U.S. natural gas futures edged up about 1% on Wednesday on forecasts for colder than previously expected weather and higher heating demand over the next two weeks and as record amounts of gas continued to flow to U.S. liquefied natural gas (LNG) export plants.
That small price increase came ahead of record output that should enable utilities to keep injecting gas into storage through late November, instead of pulling gas out of storage to meet heating demand as usual.
The U.S. Energy Information Administration (EIA) will release its weekly storage report on Wednesday, one day ahead of its usual Thursday schedule due to the Thanksgiving Day holiday.
Analysts forecast U.S. utilities added 4 billion cubic feet (bcf) of gas into storage during the week ended Nov. 17 when warmer than usual weather kept heating demand low.
That compares with a withdrawal of 60 bcf in the same week last year and a five-year (2018-2022) average decline of 53 bcf.
If correct, last week’s increase would boost stockpiles to 3.840 trillion cubic feet (tcf), or 7.4% above the five-year average of 3.577 tcf for the time of year.
Front-month gas futures for December delivery on the New York Mercantile Exchange rose 1.6 cents, or 0.6%, to $2.862 per million British thermal units (mmBtu) at 9:41 a.m. EST (1441 GMT).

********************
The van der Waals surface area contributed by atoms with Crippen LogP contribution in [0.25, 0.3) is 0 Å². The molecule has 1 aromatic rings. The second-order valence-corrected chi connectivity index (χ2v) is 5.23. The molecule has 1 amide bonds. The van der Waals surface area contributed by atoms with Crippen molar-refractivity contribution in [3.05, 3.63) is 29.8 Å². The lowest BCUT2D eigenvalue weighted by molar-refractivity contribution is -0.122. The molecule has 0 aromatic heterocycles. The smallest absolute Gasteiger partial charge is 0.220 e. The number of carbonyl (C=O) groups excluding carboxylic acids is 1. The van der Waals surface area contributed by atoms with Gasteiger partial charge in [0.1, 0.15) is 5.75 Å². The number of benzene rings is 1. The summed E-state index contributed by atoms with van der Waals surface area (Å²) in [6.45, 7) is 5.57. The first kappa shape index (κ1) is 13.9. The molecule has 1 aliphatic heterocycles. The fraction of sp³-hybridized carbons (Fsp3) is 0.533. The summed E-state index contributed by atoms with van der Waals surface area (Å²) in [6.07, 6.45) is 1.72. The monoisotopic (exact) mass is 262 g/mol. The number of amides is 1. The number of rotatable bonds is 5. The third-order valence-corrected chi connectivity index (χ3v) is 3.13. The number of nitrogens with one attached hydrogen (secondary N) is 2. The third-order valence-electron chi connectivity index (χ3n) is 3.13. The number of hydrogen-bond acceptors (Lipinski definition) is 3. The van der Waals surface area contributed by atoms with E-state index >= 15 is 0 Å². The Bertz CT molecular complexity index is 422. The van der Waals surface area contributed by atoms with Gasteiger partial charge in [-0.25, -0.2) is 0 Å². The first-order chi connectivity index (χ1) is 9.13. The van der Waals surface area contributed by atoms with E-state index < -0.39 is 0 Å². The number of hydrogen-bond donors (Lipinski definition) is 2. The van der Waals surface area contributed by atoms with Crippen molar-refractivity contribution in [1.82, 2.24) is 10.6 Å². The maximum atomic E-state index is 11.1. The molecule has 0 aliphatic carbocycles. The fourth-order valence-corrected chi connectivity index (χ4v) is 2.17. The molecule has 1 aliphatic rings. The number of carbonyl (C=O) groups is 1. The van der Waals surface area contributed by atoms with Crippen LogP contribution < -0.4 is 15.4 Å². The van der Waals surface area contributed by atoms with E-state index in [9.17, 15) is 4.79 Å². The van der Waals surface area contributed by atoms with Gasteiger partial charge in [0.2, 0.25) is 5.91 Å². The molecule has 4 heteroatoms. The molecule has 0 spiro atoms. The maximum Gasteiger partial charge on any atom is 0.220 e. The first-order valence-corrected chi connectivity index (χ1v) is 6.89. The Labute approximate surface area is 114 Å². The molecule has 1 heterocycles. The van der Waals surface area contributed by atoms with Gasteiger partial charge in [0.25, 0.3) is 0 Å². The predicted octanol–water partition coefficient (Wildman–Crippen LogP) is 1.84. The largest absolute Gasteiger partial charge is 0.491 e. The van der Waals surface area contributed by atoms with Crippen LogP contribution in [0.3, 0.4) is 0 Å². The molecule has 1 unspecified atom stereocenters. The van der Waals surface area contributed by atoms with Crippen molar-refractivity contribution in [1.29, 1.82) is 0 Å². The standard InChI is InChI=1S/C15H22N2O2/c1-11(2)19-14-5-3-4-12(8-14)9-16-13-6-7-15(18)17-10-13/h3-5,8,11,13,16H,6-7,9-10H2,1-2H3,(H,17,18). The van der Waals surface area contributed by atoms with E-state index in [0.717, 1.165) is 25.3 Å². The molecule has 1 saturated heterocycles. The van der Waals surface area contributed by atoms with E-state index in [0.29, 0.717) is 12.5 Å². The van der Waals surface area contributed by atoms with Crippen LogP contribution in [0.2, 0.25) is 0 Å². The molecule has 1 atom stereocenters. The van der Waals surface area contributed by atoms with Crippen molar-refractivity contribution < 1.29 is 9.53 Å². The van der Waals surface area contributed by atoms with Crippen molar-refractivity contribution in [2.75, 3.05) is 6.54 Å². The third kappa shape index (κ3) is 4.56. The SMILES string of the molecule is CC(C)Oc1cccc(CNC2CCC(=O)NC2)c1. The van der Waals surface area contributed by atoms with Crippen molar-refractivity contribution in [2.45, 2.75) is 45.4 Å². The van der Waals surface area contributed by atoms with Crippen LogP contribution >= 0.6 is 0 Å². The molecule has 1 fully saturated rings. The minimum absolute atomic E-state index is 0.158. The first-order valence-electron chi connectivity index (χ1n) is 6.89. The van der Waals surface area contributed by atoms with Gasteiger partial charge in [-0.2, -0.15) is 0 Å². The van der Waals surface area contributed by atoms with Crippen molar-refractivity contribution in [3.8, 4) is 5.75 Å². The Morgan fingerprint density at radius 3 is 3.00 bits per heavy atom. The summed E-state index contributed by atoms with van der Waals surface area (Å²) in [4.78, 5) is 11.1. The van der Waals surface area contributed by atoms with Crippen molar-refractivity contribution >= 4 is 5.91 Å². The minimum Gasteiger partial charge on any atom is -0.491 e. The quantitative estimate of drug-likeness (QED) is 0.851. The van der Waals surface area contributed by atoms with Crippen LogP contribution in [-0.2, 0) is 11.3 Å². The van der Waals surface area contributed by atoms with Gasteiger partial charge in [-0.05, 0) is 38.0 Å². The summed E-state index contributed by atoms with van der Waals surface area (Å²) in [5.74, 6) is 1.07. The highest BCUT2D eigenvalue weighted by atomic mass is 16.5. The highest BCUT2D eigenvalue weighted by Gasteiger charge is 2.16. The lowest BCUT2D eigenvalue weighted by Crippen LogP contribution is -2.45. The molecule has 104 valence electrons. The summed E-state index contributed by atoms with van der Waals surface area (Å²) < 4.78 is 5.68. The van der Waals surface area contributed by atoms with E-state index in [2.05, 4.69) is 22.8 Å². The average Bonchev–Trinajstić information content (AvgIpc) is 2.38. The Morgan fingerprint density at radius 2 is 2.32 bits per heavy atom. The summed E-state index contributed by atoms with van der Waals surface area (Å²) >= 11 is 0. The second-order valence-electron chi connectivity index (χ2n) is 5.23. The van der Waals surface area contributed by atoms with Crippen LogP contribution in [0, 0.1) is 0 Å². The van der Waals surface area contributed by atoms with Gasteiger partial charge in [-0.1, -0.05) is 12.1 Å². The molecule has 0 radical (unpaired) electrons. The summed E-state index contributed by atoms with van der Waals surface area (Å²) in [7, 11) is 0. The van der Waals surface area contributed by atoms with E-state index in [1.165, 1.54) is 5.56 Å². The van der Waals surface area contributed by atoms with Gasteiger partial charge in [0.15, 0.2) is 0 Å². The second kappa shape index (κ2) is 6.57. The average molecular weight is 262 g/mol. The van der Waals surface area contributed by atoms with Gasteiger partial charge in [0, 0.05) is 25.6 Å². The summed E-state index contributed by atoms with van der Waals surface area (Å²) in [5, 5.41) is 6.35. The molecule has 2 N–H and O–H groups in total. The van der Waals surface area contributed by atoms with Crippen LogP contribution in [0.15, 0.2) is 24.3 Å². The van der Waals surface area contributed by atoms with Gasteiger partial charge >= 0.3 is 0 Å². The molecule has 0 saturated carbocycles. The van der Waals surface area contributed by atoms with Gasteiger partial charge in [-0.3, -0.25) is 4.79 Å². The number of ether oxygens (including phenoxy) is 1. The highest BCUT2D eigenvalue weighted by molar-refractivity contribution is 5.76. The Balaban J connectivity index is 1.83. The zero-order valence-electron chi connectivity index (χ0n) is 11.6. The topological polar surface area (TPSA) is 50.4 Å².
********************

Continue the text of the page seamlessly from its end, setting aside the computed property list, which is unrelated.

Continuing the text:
On Tuesday, the contract closed at its lowest since Oct. 2 for a second day in a row.
With production at record highs and ample amounts of gas in storage, the futures market is sending signals that some traders have given up hope of seeing winter price spikes from November through March.
The premium of futures for January over December fell to 14 cents per mmBtu, its lowest since November 2022 for a fourth day in a row.
SUPPLY AND DEMAND
Financial firm LSEG said average gas output in the Lower 48 U.S. states rose to 107.5 billion cubic feet per day (bcfd) so far in November, up from a record 104.2 bcfd in October.
Meteorologists projected the weather would swing from warmer than normal now to colder than normal from Nov. 24-Dec. 1 before turning warmer than normal again from Dec. 3-7.
With colder weather coming, LSEG forecast U.S. gas demand in the Lower 48 states, including exports, would jump from 112.8 bcfd this week to 130.5 bcfd next week. Those forecasts were higher than LSEG’s outlook on Tuesday.
Gas flows to the seven big U.S. LNG export plants rose to an average of 14.3 bcfd so far in November, up from 13.7 bcfd in October and a monthly record of 14.0 bcfd in April.
The U.S. is on track to become the world’s biggest LNG supplier in 2023, ahead of recent leaders Australia and Qatar. Much higher global prices have fed demand for U.S. exports due in part to supply disruptions and sanctions linked to the war in Ukraine.
Gas was trading around $14 per mmBtu at the Dutch Title Transfer Facility (TTF) benchmark in Europe and $16 at the Japan Korea Marker (JKM) in Asia.
(Reporting by Scott DiSavino; Editing by Alexander Smith)